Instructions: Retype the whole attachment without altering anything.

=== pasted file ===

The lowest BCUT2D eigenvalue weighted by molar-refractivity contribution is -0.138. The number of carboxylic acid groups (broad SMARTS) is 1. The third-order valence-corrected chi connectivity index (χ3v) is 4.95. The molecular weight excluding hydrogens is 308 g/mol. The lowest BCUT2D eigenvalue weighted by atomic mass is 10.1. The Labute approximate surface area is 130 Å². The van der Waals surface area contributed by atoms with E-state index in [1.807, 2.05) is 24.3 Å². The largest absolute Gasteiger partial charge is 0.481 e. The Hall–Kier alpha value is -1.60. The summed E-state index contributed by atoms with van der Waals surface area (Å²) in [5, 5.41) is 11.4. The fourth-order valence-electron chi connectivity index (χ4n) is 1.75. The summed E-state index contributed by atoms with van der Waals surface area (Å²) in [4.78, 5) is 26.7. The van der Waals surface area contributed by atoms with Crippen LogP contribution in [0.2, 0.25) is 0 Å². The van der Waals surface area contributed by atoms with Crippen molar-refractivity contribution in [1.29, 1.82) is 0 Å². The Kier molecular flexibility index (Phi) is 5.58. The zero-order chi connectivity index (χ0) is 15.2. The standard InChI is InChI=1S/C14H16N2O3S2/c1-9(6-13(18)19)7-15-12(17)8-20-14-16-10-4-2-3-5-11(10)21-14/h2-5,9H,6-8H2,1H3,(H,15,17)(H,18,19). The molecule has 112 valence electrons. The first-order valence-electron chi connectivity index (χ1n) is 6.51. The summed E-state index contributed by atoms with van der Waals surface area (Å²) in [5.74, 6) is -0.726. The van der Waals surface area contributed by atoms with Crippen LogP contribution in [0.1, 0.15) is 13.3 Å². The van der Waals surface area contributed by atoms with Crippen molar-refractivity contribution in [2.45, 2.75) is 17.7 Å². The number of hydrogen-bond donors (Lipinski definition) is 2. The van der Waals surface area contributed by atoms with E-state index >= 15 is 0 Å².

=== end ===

The lowest BCUT2D eigenvalue weighted by molar-refractivity contribution is -0.138. The number of carboxylic acid groups (broad SMARTS) is 1. The third-order valence-corrected chi connectivity index (χ3v) is 4.95. The molecular weight excluding hydrogens is 308 g/mol. The lowest BCUT2D eigenvalue weighted by atomic mass is 10.1. The Labute approximate surface area is 130 Å². The van der Waals surface area contributed by atoms with E-state index in [1.807, 2.05) is 24.3 Å². The largest absolute Gasteiger partial charge is 0.481 e. The Hall–Kier alpha value is -1.60. The summed E-state index contributed by atoms with van der Waals surface area (Å²) in [5, 5.41) is 11.4. The fourth-order valence-electron chi connectivity index (χ4n) is 1.75. The summed E-state index contributed by atoms with van der Waals surface area (Å²) in [4.78, 5) is 26.7. The van der Waals surface area contributed by atoms with Crippen LogP contribution in [0.2, 0.25) is 0 Å². The van der Waals surface area contributed by atoms with Crippen molar-refractivity contribution in [1.29, 1.82) is 0 Å². The Kier molecular flexibility index (Phi) is 5.58. The zero-order chi connectivity index (χ0) is 15.2. The standard InChI is InChI=1S/C14H16N2O3S2/c1-9(6-13(18)19)7-15-12(17)8-20-14-16-10-4-2-3-5-11(10)21-14/h2-5,9H,6-8H2,1H3,(H,15,17)(H,18,19). The molecule has 112 valence electrons. The first-order valence-electron chi connectivity index (χ1n) is 6.51. The summed E-state index contributed by atoms with van der Waals surface area (Å²) in [5.74, 6) is -0.726. The van der Waals surface area contributed by atoms with Crippen LogP contribution in [0.1, 0.15) is 13.3 Å². The van der Waals surface area contributed by atoms with Crippen molar-refractivity contribution in [2.45, 2.75) is 17.7 Å². The number of hydrogen-bond donors (Lipinski definition) is 2. The van der Waals surface area contributed by atoms with E-state index >= 15 is 0 Å².